Bernadine worked at Marathon Electric for 46 years in various roles. Choosing not to continue farming, even though he had been very involved with FFA and 4H during his schooling, David went to work at a trucking company doing office work and worked his way up to management. Thirty-four years later, when the trucking company went out of business, David followed his interest in financial investing. He received certification and licensing and began his second career as an investment adviser at a local bank in Birnamwood. “Nineteen years later, I continue to pursue this investment career even though I am well past normal retirement age,” says David.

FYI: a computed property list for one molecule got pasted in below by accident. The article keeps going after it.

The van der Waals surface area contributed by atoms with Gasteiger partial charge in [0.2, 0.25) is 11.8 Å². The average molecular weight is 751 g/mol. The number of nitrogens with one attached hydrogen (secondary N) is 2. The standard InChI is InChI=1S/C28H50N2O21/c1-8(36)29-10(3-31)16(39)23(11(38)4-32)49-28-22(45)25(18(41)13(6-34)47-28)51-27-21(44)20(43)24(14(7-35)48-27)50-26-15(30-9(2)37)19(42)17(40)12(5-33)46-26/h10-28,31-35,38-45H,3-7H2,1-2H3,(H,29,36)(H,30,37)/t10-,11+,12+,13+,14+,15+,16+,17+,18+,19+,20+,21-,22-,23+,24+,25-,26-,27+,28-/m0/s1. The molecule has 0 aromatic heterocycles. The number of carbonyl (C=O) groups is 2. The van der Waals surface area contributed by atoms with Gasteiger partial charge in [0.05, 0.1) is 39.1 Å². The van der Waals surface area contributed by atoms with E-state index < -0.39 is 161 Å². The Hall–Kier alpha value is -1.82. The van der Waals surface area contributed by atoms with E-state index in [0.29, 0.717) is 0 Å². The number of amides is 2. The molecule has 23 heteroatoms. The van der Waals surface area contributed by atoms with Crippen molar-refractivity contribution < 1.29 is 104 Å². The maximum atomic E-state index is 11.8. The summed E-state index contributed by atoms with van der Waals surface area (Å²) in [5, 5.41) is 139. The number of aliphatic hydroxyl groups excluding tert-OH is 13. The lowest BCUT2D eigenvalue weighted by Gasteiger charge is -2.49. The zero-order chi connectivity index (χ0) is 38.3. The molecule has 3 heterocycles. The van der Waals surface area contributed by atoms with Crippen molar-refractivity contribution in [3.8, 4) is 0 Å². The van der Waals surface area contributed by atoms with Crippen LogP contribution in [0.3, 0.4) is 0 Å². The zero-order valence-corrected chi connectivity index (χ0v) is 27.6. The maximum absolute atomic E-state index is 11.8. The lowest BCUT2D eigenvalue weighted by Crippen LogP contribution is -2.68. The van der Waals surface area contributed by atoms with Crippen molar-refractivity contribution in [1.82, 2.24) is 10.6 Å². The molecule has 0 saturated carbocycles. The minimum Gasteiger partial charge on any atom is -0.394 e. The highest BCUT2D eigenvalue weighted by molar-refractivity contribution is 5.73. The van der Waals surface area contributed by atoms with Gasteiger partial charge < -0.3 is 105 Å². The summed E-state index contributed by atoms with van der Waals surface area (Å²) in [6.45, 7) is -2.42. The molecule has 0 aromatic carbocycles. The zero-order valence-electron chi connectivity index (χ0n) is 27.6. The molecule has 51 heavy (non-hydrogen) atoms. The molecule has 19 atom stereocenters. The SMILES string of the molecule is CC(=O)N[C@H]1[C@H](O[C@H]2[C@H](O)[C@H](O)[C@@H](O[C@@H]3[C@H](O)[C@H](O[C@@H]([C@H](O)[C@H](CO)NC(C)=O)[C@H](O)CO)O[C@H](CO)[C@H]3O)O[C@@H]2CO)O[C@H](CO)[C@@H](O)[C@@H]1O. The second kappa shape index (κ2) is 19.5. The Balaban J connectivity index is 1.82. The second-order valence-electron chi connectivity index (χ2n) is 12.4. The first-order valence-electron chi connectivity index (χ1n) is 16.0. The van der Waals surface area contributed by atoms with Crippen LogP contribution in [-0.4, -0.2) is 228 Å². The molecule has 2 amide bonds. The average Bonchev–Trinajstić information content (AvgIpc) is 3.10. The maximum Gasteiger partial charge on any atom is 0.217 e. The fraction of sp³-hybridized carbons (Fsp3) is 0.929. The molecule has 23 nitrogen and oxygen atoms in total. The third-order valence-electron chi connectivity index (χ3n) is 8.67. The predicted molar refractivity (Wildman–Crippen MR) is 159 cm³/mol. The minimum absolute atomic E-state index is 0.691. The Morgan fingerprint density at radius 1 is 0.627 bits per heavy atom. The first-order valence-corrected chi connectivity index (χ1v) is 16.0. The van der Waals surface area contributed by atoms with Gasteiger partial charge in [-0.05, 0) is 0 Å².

The Narloch’s motto is: “When you see something that needs to be done, do it!”

The couple share in a common hobby of gardening. While David continues to work, Bernadine has taken advantage of her spare time in retirement. She has gotten involved with her local senior center and is in charge of opening and closing the facilities. Having always taken an active role in the parish, Bernadine became even more involved in 2006 after she retired from Marathon Electric. She was president and vice president of the St. Florian Rosary Society and is chief volunteer for the parish’s cleaning group. She is part of the homebound ministry team, maintains the votive and sanctuary candles and is the office helper, alongside the parish secretary, doing bulletin announcements and newsletter mailings. Bernadine co-chairs the annual vacation Bible school and is a sixth-grade catechist for religious education.